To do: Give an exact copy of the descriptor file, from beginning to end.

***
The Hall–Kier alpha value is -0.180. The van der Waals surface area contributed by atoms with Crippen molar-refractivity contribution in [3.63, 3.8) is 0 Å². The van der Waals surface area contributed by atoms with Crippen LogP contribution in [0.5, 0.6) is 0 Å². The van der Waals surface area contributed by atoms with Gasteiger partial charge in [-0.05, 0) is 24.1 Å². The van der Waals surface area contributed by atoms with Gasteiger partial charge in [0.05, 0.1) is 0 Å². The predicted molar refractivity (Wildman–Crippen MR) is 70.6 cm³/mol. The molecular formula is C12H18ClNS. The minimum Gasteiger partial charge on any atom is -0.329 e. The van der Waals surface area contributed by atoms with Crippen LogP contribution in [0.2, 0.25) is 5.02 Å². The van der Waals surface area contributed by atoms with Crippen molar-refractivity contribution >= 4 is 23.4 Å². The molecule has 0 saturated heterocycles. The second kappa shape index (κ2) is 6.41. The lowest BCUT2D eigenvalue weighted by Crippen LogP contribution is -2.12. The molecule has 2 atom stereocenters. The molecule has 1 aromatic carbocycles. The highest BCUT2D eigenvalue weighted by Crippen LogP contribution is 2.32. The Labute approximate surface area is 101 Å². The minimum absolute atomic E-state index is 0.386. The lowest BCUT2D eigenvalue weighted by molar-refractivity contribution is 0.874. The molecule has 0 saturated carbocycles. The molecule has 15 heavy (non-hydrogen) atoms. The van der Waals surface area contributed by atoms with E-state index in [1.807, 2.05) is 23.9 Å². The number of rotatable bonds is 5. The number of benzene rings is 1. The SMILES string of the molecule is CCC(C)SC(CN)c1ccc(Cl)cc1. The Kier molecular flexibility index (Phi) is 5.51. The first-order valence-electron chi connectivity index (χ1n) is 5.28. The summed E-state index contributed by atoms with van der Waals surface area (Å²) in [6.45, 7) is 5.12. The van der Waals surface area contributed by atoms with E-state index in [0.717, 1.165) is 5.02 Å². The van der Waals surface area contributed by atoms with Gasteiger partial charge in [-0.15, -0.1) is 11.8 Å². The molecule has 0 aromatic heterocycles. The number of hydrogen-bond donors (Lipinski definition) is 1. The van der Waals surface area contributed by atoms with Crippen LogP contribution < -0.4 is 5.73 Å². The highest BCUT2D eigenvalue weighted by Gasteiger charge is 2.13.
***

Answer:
The Hall–Kier alpha value is -0.180. The van der Waals surface area contributed by atoms with Crippen molar-refractivity contribution in [3.63, 3.8) is 0 Å². The van der Waals surface area contributed by atoms with Crippen LogP contribution in [0.5, 0.6) is 0 Å². The van der Waals surface area contributed by atoms with Gasteiger partial charge in [-0.05, 0) is 24.1 Å². The van der Waals surface area contributed by atoms with Gasteiger partial charge in [0.05, 0.1) is 0 Å². The predicted molar refractivity (Wildman–Crippen MR) is 70.6 cm³/mol. The molecular formula is C12H18ClNS. The minimum Gasteiger partial charge on any atom is -0.329 e. The van der Waals surface area contributed by atoms with Crippen LogP contribution in [0.2, 0.25) is 5.02 Å². The van der Waals surface area contributed by atoms with Crippen molar-refractivity contribution >= 4 is 23.4 Å². The molecule has 0 saturated heterocycles. The second kappa shape index (κ2) is 6.41. The lowest BCUT2D eigenvalue weighted by Crippen LogP contribution is -2.12. The molecule has 2 atom stereocenters. The molecule has 1 aromatic carbocycles. The highest BCUT2D eigenvalue weighted by Crippen LogP contribution is 2.32. The Labute approximate surface area is 101 Å². The minimum absolute atomic E-state index is 0.386. The lowest BCUT2D eigenvalue weighted by molar-refractivity contribution is 0.874. The molecule has 0 saturated carbocycles. The molecule has 15 heavy (non-hydrogen) atoms. The van der Waals surface area contributed by atoms with E-state index in [1.807, 2.05) is 23.9 Å². The number of rotatable bonds is 5. The number of benzene rings is 1. The SMILES string of the molecule is CCC(C)SC(CN)c1ccc(Cl)cc1. The Kier molecular flexibility index (Phi) is 5.51. The first-order valence-electron chi connectivity index (χ1n) is 5.28. The summed E-state index contributed by atoms with van der Waals surface area (Å²) in [6.45, 7) is 5.12. The van der Waals surface area contributed by atoms with E-state index in [0.717, 1.165) is 5.02 Å². The van der Waals surface area contributed by atoms with Gasteiger partial charge in [-0.15, -0.1) is 11.8 Å². The molecule has 0 aromatic heterocycles. The number of hydrogen-bond donors (Lipinski definition) is 1. The van der Waals surface area contributed by atoms with Crippen LogP contribution < -0.4 is 5.73 Å². The highest BCUT2D eigenvalue weighted by Gasteiger charge is 2.13.